Fulcrum Point’s “Inner Torments” merely skims surface of multi-media misery

Fri Nov 13, 2009 at 8:56 pm

By Dennis Polkow

Fulcrum Point presented “Inner Torments” Thursday night at the Harris Theater.

On paper at least, it was an interesting idea: spotlighting ways in which music has been used in films to express human suffering.  As an actual concert experience with film excerpts, however, Fulcrum Point New Music Project’s ninety-minute season-opening program  “Inner Torments” Thursday night at the Harris Theater was often ineffective in conveying either the essence of the music or the accompanying films in their best light. 

For starters, film excerpts shown often contained the original soundtrack — including the pre-recorded music — which meant that the live ensemble was sometimes put in the position of having to compete with a canned performance of other performers alongside of itself.  This made synchronization a constant challenge, forcing the inevitably straightjacketed live musicians to play somewhat stiffly and without freedom. 

(Symphony Center obtains film prints that have removed the music track but left in dialogue and sound effects for its similarly-conceived “Friday Night at the Movies” series, although the problem still remains of having to match up the music cues to the precise points in the film, which also remained an issue for Fulcrum Point all evening, even when the film soundtrack itself was silenced.)

And since some of these were, after all, only film excerpts, any audience members who hadn’t seen the original films were left with the baggage of being do-it-yourself filmmakers and imaging how these excerpts might form a coherent narrative whole and how “inner torment” might be expressed as a result. 

In The Reader excerpts for instance, we see a lot of scenes of an expressionless young man walking around looking rather vacuous, making love, and later, walking slowly through a concentration camp without emotion.  That even an abandoned concentration camp means suffering is clear, but the accompanying music — Nico Muhly’s schmaltzy, swirling Minimalism punctuated with suspense cues — hardly qualifies as angst, except perhaps for those who may be allergic to repetitive arpeggios. 

The 1999 short subject GRAB IT! with an “avant pop” score by Dutch composer Jacob ter Veldhuis — who uses the aka JacobTV — makes use of the tape loop idea that Steve Reich pioneered back in the mid-1960s where bits of speech with a musical cadence to them are repeated rapid-fire and subjected to transformations.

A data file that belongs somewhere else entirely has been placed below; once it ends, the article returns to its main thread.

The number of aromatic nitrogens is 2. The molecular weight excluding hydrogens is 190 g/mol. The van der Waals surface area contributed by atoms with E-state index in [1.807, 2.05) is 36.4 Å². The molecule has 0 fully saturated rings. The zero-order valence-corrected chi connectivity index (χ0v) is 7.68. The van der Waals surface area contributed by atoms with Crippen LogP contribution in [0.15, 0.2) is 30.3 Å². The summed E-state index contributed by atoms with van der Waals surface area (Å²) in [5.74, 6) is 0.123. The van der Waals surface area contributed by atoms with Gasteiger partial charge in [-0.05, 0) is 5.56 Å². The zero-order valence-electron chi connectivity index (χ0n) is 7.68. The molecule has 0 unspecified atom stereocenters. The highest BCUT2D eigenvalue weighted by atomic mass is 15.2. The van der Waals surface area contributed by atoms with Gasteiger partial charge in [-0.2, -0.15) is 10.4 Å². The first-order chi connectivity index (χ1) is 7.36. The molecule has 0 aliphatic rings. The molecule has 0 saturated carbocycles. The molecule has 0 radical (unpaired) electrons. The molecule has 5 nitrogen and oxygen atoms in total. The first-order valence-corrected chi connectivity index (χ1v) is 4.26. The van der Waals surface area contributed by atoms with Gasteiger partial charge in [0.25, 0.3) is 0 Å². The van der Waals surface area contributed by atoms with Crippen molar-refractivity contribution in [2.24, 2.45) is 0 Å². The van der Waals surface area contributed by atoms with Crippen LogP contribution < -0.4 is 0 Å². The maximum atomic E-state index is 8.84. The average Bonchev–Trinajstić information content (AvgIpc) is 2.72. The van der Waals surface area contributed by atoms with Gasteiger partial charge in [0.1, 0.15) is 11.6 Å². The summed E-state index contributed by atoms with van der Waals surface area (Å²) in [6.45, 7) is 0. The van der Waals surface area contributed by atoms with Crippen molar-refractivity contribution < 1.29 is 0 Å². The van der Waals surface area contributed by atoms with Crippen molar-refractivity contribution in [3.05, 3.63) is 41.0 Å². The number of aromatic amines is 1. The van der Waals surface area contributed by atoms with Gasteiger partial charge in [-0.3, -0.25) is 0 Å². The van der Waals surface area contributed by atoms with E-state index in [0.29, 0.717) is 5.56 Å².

In this case, the dialogue is full of the “f-bomb,” as Fulcrum Point founder and artistic director Stephen Burns warned in his spoken introduction, and represents urban gamblers in their quest for a jackpot. 

The score weaves around the casino images and dialogue and spotlights abrupt bursts of musical energy conveyed by saxophone, electric bass and drums that do successfully manage to reflect the thrill and energy of gambling although at least in this presentation, the romance rather than the toll takes precedence.       

Holding Fast, a 2007 short conceived around music by Fulcrum Point Music Alive composer-in-residence Randall Woolf, is a look at refugee life around a Tibetan refuge camp on the other side of the Himalayas in northern India.  With its images and sounds of people praying, singing and children playing, fails to convey the theme of suffering, although perhaps the ambient violin weaving in and out of the proceedings is meant to convey that.                    

Bartók’s Music for Strings, Percussion and Celesta closed the evening, under the premise that some of it had been used for a scene in Being John Malkovich even though its use in Stanley Kubrick’s The Shining would have probably been more in line with the overall theme of the concert. 

The entire four-movement work was performed, albeit with a mere thirteen string players, yet surprisingly, it worked quite well.  Yes, some of the rich sonority of the piece was sacrificed, but its structure and transparency were preserved.  A couple of movements featured some scenes from the film, but this listener quickly did his best to ignore them, as looking at repeated images of John Malkovich served neither him nor Bartók’s wonder-filled score.  

By the end, whether a technical glitch or by design, the film excerpts had run out and there was merely the static title card for the film suspended over the stage, blessedly giving Bartók the last word.

Posted in Performances

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